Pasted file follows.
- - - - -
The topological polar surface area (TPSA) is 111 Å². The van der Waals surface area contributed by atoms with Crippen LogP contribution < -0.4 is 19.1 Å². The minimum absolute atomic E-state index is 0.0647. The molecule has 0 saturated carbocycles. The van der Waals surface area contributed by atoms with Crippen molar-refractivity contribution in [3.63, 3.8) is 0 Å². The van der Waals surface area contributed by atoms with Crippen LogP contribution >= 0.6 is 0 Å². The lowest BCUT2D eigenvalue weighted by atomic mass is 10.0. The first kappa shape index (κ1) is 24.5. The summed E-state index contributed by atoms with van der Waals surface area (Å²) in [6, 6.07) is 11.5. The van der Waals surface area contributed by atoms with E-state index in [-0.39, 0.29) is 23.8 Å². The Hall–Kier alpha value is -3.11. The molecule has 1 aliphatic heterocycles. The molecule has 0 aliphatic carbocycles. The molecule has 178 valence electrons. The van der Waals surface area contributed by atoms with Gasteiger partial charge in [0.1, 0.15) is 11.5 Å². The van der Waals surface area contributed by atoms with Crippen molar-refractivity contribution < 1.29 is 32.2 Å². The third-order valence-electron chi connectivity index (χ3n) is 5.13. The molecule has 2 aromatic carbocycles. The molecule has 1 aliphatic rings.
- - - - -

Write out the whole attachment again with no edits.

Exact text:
The topological polar surface area (TPSA) is 111 Å². The van der Waals surface area contributed by atoms with Crippen LogP contribution < -0.4 is 19.1 Å². The minimum absolute atomic E-state index is 0.0647. The molecule has 0 saturated carbocycles. The van der Waals surface area contributed by atoms with Crippen molar-refractivity contribution in [3.63, 3.8) is 0 Å². The van der Waals surface area contributed by atoms with Crippen LogP contribution >= 0.6 is 0 Å². The lowest BCUT2D eigenvalue weighted by atomic mass is 10.0. The first kappa shape index (κ1) is 24.5. The summed E-state index contributed by atoms with van der Waals surface area (Å²) in [6, 6.07) is 11.5. The van der Waals surface area contributed by atoms with E-state index in [-0.39, 0.29) is 23.8 Å². The Hall–Kier alpha value is -3.11. The molecule has 1 aliphatic heterocycles. The molecule has 0 aliphatic carbocycles. The molecule has 178 valence electrons. The van der Waals surface area contributed by atoms with Gasteiger partial charge in [0.1, 0.15) is 11.5 Å². The van der Waals surface area contributed by atoms with Crippen molar-refractivity contribution < 1.29 is 32.2 Å². The third-order valence-electron chi connectivity index (χ3n) is 5.13. The molecule has 2 aromatic carbocycles. The molecule has 1 aliphatic rings.